In its last review on June 4, the ''(RBI)'s MPC decided unanimously to continue with the accommodative stance as long as necessary....''. An open-ended leeway to the borrowers — the Government of India (GOI), industry and some retail loan seekers — at the cost of the depositors.

It would be foolhardy for any ruling party to ignore the kind of trend inflation is following. Onions, pulses, LPG, petrol and diesel, not to speak of agricultural inputs, can inflict a huge political cost. The issues are bound to flare up in the state assembly elections. As many as 16 states and UTs would be going for assembly elections between February-March 2022 and December 2023. The ruling dispensation must reflect upon this because the RBI can afford to look through inflation but the government cannot!

''We mustn't live in denial. All government expenditure should be directed to help small business & the poor,'' thus tweeted the renowned economist Kaushik Basu, Professor of Economics, Cornell University, and former Chief Economist of the World Bank. He said that India was in the middle of stagflation. ''With growth at a record low, this is stagflation.''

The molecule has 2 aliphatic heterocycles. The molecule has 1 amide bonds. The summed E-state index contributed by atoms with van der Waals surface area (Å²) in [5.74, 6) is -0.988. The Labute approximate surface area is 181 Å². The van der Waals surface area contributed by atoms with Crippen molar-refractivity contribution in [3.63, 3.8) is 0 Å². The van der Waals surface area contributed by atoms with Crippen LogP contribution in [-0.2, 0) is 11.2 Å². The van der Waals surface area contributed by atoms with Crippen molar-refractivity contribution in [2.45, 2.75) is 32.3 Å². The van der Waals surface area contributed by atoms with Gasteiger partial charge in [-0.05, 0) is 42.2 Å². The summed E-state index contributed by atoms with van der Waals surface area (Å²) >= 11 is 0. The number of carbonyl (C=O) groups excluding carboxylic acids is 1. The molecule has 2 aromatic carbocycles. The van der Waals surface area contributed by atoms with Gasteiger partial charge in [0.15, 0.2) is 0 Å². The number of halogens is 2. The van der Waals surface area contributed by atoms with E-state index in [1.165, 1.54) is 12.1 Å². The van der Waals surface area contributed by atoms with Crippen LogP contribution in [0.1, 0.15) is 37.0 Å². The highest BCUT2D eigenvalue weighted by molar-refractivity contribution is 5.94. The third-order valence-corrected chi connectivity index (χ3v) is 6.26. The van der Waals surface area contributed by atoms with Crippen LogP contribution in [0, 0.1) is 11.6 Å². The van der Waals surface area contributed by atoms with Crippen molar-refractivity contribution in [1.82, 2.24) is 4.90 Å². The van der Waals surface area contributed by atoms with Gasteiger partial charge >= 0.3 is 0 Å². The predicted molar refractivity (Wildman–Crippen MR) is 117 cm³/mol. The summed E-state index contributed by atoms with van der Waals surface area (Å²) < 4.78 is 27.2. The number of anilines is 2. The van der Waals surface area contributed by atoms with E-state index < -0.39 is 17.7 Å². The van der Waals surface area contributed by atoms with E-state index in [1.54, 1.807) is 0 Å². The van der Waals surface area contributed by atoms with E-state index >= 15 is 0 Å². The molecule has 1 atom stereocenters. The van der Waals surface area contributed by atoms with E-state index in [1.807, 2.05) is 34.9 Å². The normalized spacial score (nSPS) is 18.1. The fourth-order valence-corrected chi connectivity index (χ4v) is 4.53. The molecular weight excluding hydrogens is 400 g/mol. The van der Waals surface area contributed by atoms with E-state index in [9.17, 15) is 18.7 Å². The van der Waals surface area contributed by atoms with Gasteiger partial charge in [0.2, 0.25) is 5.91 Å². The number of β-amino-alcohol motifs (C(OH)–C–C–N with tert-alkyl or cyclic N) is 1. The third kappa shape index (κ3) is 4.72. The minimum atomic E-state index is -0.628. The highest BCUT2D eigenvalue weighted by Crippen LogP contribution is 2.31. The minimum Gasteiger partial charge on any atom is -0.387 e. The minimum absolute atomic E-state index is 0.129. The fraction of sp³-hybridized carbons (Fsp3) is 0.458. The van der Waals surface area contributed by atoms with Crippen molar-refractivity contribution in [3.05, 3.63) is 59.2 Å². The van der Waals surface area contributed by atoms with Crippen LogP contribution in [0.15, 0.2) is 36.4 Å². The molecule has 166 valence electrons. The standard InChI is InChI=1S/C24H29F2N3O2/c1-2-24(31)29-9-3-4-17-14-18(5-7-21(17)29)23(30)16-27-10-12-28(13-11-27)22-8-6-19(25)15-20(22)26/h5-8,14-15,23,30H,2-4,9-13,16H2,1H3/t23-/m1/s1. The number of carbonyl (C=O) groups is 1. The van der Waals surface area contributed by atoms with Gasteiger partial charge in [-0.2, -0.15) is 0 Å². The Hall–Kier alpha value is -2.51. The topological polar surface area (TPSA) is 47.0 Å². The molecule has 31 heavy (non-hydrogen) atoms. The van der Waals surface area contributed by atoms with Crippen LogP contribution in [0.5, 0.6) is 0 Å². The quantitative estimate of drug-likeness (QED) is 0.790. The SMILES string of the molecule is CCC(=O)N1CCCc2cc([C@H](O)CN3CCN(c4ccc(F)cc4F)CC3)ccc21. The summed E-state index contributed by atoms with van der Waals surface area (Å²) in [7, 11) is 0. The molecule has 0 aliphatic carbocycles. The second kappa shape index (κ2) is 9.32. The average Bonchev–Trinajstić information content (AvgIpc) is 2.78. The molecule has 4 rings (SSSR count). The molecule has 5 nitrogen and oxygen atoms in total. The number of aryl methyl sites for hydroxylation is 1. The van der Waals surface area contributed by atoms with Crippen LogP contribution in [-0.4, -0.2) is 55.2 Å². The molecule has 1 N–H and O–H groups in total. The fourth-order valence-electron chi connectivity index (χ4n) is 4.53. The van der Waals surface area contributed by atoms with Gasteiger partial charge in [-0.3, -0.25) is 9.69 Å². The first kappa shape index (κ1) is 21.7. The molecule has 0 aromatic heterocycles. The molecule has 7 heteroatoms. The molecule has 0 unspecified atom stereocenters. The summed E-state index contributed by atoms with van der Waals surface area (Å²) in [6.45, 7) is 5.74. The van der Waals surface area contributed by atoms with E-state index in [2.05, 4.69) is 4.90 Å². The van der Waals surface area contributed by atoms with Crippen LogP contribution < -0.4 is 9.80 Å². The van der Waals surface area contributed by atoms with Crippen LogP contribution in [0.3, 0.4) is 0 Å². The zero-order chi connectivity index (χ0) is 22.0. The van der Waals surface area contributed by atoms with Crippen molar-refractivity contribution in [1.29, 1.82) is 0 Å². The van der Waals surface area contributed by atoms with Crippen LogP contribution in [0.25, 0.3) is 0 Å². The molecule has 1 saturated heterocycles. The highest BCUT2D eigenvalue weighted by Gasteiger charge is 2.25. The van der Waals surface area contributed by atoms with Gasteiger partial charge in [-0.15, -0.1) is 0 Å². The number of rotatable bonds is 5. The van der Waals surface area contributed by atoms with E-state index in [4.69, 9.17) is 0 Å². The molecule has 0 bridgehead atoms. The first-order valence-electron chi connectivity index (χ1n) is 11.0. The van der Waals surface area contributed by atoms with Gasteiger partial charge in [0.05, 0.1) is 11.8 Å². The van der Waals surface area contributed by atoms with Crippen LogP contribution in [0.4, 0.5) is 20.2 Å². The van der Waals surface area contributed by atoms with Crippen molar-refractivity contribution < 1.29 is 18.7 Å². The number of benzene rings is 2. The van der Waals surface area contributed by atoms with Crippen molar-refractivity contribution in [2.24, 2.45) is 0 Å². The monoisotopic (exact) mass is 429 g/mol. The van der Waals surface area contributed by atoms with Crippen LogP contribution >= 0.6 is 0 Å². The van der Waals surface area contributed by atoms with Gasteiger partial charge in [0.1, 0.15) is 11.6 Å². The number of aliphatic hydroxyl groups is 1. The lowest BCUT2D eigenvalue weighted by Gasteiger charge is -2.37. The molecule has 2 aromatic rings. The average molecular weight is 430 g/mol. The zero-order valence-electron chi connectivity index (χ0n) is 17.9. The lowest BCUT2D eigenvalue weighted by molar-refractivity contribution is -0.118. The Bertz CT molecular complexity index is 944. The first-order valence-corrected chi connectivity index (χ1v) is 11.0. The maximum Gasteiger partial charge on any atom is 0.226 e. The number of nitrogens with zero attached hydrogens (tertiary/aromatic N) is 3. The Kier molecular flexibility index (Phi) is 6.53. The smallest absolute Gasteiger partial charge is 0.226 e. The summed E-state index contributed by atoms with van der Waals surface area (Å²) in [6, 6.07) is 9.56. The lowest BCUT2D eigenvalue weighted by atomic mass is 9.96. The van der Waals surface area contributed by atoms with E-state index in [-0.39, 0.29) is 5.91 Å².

The May inflation numbers, which were released in the third week of this month, also showed how RBI got it all wrong when it comes to its outlook on price rise. RBI's optimistic outlook based on the April data was misplaced. Governor Shaktikanta Das in his policy statement on June 4 said, ''The inflation print for April at 4.3 per cent has brought with it some relief and policy elbow room. A normal south-west monsoon along with comfortable buffer stocks should help to keep cereal price pressures in check.''  To be fair to him, he did talk about the risks from elevated fuel prices and disruptions in the supply chain, but the RBI is not in the business of being emotive about finding positivity.  Given its research capabilities, it is expected to give us an approximation about the shape of things, barring totally unforeseen situations.